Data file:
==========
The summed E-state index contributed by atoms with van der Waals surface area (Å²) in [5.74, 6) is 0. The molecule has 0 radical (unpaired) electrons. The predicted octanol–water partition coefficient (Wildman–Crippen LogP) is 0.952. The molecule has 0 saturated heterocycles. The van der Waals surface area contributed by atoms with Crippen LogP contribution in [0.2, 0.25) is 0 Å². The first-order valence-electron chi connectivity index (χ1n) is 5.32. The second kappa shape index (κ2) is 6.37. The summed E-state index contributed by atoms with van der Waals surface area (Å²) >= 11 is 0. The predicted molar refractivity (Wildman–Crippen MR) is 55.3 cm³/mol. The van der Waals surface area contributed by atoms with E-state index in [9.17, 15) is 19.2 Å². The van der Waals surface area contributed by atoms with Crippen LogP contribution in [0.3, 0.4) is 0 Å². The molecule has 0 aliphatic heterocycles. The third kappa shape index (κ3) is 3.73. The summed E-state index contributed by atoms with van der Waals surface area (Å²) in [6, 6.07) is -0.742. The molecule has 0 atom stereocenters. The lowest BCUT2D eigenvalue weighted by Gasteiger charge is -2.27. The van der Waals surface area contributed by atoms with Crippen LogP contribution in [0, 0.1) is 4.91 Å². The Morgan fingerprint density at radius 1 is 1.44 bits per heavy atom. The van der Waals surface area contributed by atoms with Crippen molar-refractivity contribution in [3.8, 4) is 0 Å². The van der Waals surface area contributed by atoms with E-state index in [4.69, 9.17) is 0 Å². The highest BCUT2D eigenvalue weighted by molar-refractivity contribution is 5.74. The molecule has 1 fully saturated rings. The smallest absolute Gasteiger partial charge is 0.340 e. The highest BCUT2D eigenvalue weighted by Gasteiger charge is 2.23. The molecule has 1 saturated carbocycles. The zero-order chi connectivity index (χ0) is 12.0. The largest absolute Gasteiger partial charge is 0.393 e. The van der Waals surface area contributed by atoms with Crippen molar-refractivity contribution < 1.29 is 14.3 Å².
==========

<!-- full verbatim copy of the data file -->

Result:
The summed E-state index contributed by atoms with van der Waals surface area (Å²) in [5.74, 6) is 0. The molecule has 0 radical (unpaired) electrons. The predicted octanol–water partition coefficient (Wildman–Crippen LogP) is 0.952. The molecule has 0 saturated heterocycles. The van der Waals surface area contributed by atoms with Crippen LogP contribution in [0.2, 0.25) is 0 Å². The first-order valence-electron chi connectivity index (χ1n) is 5.32. The second kappa shape index (κ2) is 6.37. The summed E-state index contributed by atoms with van der Waals surface area (Å²) >= 11 is 0. The predicted molar refractivity (Wildman–Crippen MR) is 55.3 cm³/mol. The van der Waals surface area contributed by atoms with E-state index in [9.17, 15) is 19.2 Å². The van der Waals surface area contributed by atoms with Crippen LogP contribution in [0.3, 0.4) is 0 Å². The molecule has 0 aliphatic heterocycles. The third kappa shape index (κ3) is 3.73. The summed E-state index contributed by atoms with van der Waals surface area (Å²) in [6, 6.07) is -0.742. The molecule has 0 atom stereocenters. The lowest BCUT2D eigenvalue weighted by Gasteiger charge is -2.27. The van der Waals surface area contributed by atoms with Crippen LogP contribution in [0, 0.1) is 4.91 Å². The Morgan fingerprint density at radius 1 is 1.44 bits per heavy atom. The van der Waals surface area contributed by atoms with Crippen molar-refractivity contribution in [3.8, 4) is 0 Å². The van der Waals surface area contributed by atoms with E-state index in [4.69, 9.17) is 0 Å². The highest BCUT2D eigenvalue weighted by molar-refractivity contribution is 5.74. The molecule has 1 fully saturated rings. The smallest absolute Gasteiger partial charge is 0.340 e. The highest BCUT2D eigenvalue weighted by Gasteiger charge is 2.23. The molecule has 1 saturated carbocycles. The zero-order chi connectivity index (χ0) is 12.0. The largest absolute Gasteiger partial charge is 0.393 e. The van der Waals surface area contributed by atoms with Crippen molar-refractivity contribution < 1.29 is 14.3 Å².